The National Retail Federation indicated this week that it expects retail sales to rise 3.7 percent this holiday season, less than the 4.1 percent gain incurred last year, as sluggish U.S. job growth and other economic factors continue to weigh on consumer spending. Online sales are forecasted to increase from 6 to as much as 8 percent, compared to 5.8 percent last year, with the assumption that more shoppers shift their purchases to the Web. That compares with online sales growth of 5.8 percent in 2014. NRF forecasts are typically optimistic when first issued.

This momentum in online sales could well be dampened by the latest attempts of major parcel carriers to boost their short-term margins and profitability.  Online retailers will either pass these added costs on to consumers by modifying free shipping practices or they will elect to absorb them, taking potential hits to their margins.  In essence, parcel carriers run the risk of impacting the “golden goose” of their current growth which is the rising tide of online sales and fulfillment.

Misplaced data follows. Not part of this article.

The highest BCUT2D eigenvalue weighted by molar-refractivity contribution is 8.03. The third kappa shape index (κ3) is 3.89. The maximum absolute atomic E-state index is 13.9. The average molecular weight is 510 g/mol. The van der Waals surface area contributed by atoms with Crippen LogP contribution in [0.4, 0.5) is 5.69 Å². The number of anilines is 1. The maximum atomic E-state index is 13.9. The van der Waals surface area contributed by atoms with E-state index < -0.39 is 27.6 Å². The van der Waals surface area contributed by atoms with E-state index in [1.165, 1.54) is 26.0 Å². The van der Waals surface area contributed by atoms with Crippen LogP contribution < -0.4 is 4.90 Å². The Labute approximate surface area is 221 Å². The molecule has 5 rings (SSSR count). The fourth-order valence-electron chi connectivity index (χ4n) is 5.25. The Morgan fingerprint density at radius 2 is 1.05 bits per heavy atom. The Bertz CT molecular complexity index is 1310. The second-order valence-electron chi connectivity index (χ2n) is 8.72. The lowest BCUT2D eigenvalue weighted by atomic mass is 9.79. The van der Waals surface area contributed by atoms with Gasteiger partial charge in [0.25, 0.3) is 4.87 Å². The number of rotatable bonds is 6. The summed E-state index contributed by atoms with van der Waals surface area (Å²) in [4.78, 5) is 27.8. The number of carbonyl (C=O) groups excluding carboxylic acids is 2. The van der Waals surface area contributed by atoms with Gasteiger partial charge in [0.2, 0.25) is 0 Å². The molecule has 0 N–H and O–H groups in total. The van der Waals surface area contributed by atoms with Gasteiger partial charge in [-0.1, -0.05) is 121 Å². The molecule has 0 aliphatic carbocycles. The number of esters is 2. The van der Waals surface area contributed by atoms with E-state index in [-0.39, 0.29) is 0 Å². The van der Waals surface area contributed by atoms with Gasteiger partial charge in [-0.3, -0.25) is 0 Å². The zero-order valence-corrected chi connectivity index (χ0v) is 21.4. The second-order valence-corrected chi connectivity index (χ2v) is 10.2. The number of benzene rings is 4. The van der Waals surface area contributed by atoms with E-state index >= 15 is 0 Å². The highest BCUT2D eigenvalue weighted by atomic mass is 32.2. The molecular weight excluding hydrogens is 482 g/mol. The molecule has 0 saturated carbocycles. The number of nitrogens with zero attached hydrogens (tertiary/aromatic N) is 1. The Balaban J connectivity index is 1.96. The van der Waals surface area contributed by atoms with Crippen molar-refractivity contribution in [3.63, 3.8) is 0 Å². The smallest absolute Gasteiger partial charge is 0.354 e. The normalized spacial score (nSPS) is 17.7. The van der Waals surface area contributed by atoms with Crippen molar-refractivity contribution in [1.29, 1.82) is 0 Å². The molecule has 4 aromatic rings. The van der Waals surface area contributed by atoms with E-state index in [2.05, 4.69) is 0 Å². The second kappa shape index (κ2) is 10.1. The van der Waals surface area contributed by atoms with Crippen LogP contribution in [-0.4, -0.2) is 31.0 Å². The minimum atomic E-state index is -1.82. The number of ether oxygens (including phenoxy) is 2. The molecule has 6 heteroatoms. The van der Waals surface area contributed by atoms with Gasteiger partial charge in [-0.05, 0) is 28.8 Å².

This scenario opens the door for new industry disruptors, either large online retailers, or other transportation services providers to be the beneficiaries. As we echoed in previous commentaries, the United States Postal Service has become one of Amazon’s prime delivery partners in parcel delivery.  There are specific reasons why, and most relate to shipping costs. Amazon’s ongoing deployment of automatic package sortation facilities bring that online retailer much closer to last-mile delivery partnerships that can bypass the current dominant parcel delivery firms.

Once again, the pressures and zeal for short-term financial performance to satisfy equity markets runs the risk for compromising the core mission of supply chain’s purpose in servicing end customer needs.

We want to hear from readers. Are parcel carrier’s pushing too far in dampening online fulfillment?

Bob Ferrari